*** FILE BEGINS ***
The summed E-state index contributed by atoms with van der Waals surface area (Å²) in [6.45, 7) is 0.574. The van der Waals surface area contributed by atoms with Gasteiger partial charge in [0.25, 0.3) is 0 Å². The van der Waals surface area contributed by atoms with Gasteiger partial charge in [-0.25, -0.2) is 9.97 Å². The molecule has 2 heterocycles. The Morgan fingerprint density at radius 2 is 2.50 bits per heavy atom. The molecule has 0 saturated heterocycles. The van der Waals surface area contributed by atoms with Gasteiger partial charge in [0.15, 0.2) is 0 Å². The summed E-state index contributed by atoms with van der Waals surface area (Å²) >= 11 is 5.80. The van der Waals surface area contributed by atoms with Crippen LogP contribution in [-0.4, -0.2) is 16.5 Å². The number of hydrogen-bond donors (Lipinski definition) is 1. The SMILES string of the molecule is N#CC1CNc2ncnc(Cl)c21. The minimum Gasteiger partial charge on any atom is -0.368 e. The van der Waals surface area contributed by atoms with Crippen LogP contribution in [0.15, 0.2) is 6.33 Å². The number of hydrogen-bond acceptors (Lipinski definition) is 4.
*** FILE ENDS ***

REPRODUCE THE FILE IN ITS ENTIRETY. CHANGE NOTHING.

The summed E-state index contributed by atoms with van der Waals surface area (Å²) in [6.45, 7) is 0.574. The van der Waals surface area contributed by atoms with Gasteiger partial charge in [0.25, 0.3) is 0 Å². The van der Waals surface area contributed by atoms with Gasteiger partial charge in [-0.25, -0.2) is 9.97 Å². The molecule has 2 heterocycles. The Morgan fingerprint density at radius 2 is 2.50 bits per heavy atom. The molecule has 0 saturated heterocycles. The van der Waals surface area contributed by atoms with Gasteiger partial charge in [0.15, 0.2) is 0 Å². The summed E-state index contributed by atoms with van der Waals surface area (Å²) >= 11 is 5.80. The van der Waals surface area contributed by atoms with Crippen LogP contribution in [-0.4, -0.2) is 16.5 Å². The number of hydrogen-bond donors (Lipinski definition) is 1. The SMILES string of the molecule is N#CC1CNc2ncnc(Cl)c21. The minimum Gasteiger partial charge on any atom is -0.368 e. The van der Waals surface area contributed by atoms with Crippen LogP contribution in [0.15, 0.2) is 6.33 Å². The number of hydrogen-bond acceptors (Lipinski definition) is 4.